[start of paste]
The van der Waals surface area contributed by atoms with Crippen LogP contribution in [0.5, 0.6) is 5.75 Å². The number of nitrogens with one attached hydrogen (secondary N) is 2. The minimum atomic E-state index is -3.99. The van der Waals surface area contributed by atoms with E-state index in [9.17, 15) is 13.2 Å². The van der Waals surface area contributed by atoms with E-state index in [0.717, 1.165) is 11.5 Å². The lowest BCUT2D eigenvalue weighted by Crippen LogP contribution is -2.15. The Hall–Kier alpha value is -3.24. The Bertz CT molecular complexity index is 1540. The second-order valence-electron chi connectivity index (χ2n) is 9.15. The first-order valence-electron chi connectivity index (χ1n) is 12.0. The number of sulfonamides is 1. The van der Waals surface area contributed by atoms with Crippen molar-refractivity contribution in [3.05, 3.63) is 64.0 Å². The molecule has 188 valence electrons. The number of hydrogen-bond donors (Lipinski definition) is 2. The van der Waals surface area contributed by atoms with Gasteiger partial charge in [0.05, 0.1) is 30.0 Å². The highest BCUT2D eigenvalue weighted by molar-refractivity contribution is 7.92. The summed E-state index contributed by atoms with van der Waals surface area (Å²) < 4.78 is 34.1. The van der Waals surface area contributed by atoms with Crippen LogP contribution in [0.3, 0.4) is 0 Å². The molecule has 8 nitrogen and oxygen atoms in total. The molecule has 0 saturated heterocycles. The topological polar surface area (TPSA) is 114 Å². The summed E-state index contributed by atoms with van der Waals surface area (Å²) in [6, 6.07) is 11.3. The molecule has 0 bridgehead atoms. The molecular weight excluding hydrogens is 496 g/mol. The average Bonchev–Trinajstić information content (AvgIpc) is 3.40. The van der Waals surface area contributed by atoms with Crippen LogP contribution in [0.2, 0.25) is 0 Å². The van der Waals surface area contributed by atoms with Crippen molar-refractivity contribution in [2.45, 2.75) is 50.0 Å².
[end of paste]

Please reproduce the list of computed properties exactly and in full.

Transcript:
The van der Waals surface area contributed by atoms with Crippen LogP contribution in [0.5, 0.6) is 5.75 Å². The number of nitrogens with one attached hydrogen (secondary N) is 2. The minimum atomic E-state index is -3.99. The van der Waals surface area contributed by atoms with E-state index in [9.17, 15) is 13.2 Å². The van der Waals surface area contributed by atoms with E-state index in [0.717, 1.165) is 11.5 Å². The lowest BCUT2D eigenvalue weighted by Crippen LogP contribution is -2.15. The Hall–Kier alpha value is -3.24. The Bertz CT molecular complexity index is 1540. The second-order valence-electron chi connectivity index (χ2n) is 9.15. The first-order valence-electron chi connectivity index (χ1n) is 12.0. The number of sulfonamides is 1. The van der Waals surface area contributed by atoms with Crippen molar-refractivity contribution in [3.05, 3.63) is 64.0 Å². The molecule has 188 valence electrons. The number of hydrogen-bond donors (Lipinski definition) is 2. The van der Waals surface area contributed by atoms with Gasteiger partial charge in [0.05, 0.1) is 30.0 Å². The highest BCUT2D eigenvalue weighted by molar-refractivity contribution is 7.92. The summed E-state index contributed by atoms with van der Waals surface area (Å²) < 4.78 is 34.1. The van der Waals surface area contributed by atoms with Crippen LogP contribution in [0.3, 0.4) is 0 Å². The molecule has 8 nitrogen and oxygen atoms in total. The molecule has 0 saturated heterocycles. The topological polar surface area (TPSA) is 114 Å². The summed E-state index contributed by atoms with van der Waals surface area (Å²) in [6, 6.07) is 11.3. The molecule has 0 bridgehead atoms. The molecular weight excluding hydrogens is 496 g/mol. The average Bonchev–Trinajstić information content (AvgIpc) is 3.40. The van der Waals surface area contributed by atoms with Crippen LogP contribution in [0.2, 0.25) is 0 Å². The van der Waals surface area contributed by atoms with Crippen molar-refractivity contribution in [2.45, 2.75) is 50.0 Å².